Team is pleased to present an exhibition of new work by the Brussels-based, French artist Pierre Bismuth. Entitled Following the right hand of…, the exhibition will run from the 2nd of April through the 2nd of May 2009. Team Gallery is located at 83 Grand Street, between Wooster and Greene, on the ground floor.
For his ongoing series, Following the right hand, Pierre Bismuth does just that. He projects a feature film onto a sheet of Plexiglas and painstakingly follows the movements of the lead actress’ right hand with a black marker. The resultant abstract drawings are then enframed over a 30 by 40 inch photographic print of a still image from the film. The image selected by the artist represents the moment that he disengages from the actress, sometimes near the beginning of the film, creating a simple drawing; but just as often near the end of the film, creating an aggressive thicket of marks that almost obliterate the filmic image. In this way, the motion picture is occluded by a chance pattern that constitutes a kind of messy signature made by the actress. There is an undeniably fetishistic aspect of this work, as a portion of its appeal is linked to the actress’s name and aura; at the same time, the focus on the squiggly marks paradoxically negates the film, along with its star, by obscuring them with black ink, frustrating our desire to connect with the screened image.
The likes of Joan Crawford, Marlene Dietrich, Greta Garbo, and Marilyn Monroe are re-animated in these strangely romantic artworks, wherein Bismuth holds hands with these women across a vast sea of time. These idols, who had diminished agency even in their most famous starring roles, are given a degree of authorial control through Bismuth’s conceptual interventions into film history. The women in Bismuth’s Following… series are not only the male artist’s subjects, they also participate in the authorship of the works. In a method that inverts the action of an artist like Jackson Pollack, Bismuth grants the subject the power to conduct his imprint and hence renders himself incidental, the simple facilitator of the séance.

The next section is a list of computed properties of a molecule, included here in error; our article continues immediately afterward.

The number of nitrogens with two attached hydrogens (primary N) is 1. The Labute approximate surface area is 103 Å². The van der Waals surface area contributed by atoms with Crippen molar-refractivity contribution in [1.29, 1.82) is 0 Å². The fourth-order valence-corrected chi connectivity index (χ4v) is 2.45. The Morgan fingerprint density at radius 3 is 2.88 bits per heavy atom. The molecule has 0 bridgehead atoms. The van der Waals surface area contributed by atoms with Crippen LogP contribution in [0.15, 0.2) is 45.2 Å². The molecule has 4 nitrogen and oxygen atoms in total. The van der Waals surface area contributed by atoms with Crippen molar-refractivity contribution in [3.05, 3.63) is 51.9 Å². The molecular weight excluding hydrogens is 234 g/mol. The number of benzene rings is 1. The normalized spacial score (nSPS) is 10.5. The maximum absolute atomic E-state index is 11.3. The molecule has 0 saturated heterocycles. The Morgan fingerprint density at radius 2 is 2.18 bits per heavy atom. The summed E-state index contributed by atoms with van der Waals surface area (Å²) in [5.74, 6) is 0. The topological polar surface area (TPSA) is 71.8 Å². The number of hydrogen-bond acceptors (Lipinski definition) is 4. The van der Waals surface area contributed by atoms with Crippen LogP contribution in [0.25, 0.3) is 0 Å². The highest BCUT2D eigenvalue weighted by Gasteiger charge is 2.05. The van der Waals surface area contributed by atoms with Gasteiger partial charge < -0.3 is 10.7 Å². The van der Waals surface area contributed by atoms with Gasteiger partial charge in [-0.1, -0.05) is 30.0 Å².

Popular and high culture have provided the scaffolding for Bismuth’s practice. Over the years, political events, reportage, men’s magazines, Disney characters, fairy tales, the rituals of the white cube, museum architecture, and the didactic plate have all been implicated and re-dressed in a body of work that repeatedly returns to the discourse of appropriation for it’s guidance. However, no form of culture has been more present in Bismuth’s art than that of the motion picture, particularly work from the period of the Classical Hollywood Cinema.
Pierre Bismuth has been exhibiting his work for the past twenty years. Prominent monographic exhibitions have been held at the British Film Institute, the Kunsthalle in Basel, Nice’s Villa Arson, Rotterdam’s Witte de With, at MAMCO in Geneva, and at the Kunsthalle in Vienna. He has participated in group exhibitions at the Centre Georges Pompidou, the ICA in London, the Sprengel Museum in Hanover, Frankfurt’s Museum für Moderne Kunst, the Kunsthalle Bern; the Ludwig Museum in Köln, the Stedelijk Museum in Amsterdam, and numerous others. His work was included in the 2001 Venice Biennale and in Manifesta 4. Bismuth has had solo shows at galleries in such cities as London, Paris, Brussels, Turin, Tel Aviv and Antwerp.
It is exceedingly appropriate that Bismuth work with this material. After all, he is the only fine artist to have ever won an Academy Award — in 2002 for Best Original Screenplay with Michel Gondry and Charlie Kaufman for the film Eternal Sunshine of the Spotless Mind. This is his second solo at Team.